D. Unjust employer

Verse 13: “If I have denied justice to any of my servants, whether male or female, when they had a grievance against me, what will I do when God confronts me? What will I answer when called to account? Did not he who made me in the womb make them? Did not the same one form us both within our mothers?”

Here he is talking about subordinates, obviously. In his situation his subordinates would be servants or slaves. He declares that he has been just in his dealing with them. If they had a grievance, if he had somehow cheated them or had given them an unfair amount of labor, or had not given them something that he had promised them – whatever it was – when they had a grievance, he would listen and fix it, whatever the problem was. Notice, he does not have any sense that he is of higher value, that he is kind of a higher level of human being. First of all, he gives justice to servants, who as a class are far below him; and he gives justice to both male and female servants. He is not in any way guilty of snobbery, of arrogance, of thinking that he is just above everyone else. It doesn’t matter their class, it doesn’t matter if they are slave or free, it doesn’t matter if they are male or female; he will hear them out and if they have a legitimate grievance, he will fix it and make it right. Notice, he says this is because God regards everyone as human. Everyone in God’s eyes is on the same footing. The same Creator made us all, we were formed in the womb by the hand of God.

The Bible is distinctive in this area. We’ll just take a little pause here to take note of how distinctive the Bible is. The Bible declares that man, male and female, is made in the image of God. It is difficult for people to realize how distinctive that is in the ancient world. Because in the ancient world people had no qualms about saying that some people are just better than others, that some people are even more human than others, some people are intrinsically more important than others. In fact, we have ancient texts in which the king in a Mesopotamian text would be described as “the image of God” but only the king. The king would be placed on a level above the rest of humanity; and all of humanity then would be stratified, depending upon how high you rank in society. It would not just be a matter of who has more power, or who has more authority or wealth or something like that. It would be that the people on top are thought to be by nature superior beings; and the others are by nature inferior beings, somehow less human, less worthy of respect.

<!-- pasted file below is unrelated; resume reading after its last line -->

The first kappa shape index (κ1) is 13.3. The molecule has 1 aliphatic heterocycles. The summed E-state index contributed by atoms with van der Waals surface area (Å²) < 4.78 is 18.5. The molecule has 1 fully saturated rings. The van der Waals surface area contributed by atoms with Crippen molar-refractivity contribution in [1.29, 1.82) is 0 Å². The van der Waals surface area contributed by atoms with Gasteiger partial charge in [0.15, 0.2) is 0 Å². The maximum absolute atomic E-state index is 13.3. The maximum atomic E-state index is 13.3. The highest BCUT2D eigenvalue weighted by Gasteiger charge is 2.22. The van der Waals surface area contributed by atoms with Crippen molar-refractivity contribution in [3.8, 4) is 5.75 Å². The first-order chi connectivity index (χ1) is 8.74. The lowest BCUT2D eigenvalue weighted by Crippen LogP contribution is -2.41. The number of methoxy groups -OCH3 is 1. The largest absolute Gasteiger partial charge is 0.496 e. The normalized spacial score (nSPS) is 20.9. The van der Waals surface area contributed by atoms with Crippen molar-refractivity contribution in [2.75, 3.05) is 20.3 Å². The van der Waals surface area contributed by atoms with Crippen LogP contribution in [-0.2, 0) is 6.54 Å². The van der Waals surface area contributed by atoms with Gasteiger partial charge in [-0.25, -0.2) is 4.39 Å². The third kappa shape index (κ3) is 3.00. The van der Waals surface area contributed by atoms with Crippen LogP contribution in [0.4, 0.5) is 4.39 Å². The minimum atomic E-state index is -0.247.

What the text is really saying here, and what affirms Genesis 1 that man is created male and female, in the image of God, is that God truly looks upon all of us without any partiality. God does not regard any person as deserving of special treatment or special judgment. So when Job says what he does about how he treats his servants, male and female, he is affirming a deep truth within the Bible, but something that elsewhere in the ancient near east would have been alien and strange.

Question: Have you ever read anything about verse 15 being used in discussions of slavery, about the inherent evil of slavery? There are verses that equate master and servant in the New Testament, but I have never seen this one before.

Dr. Garrett: I have not seen such a discussion. It would be a possible point to make, but I have never seen that before.

E. Ignoring the poor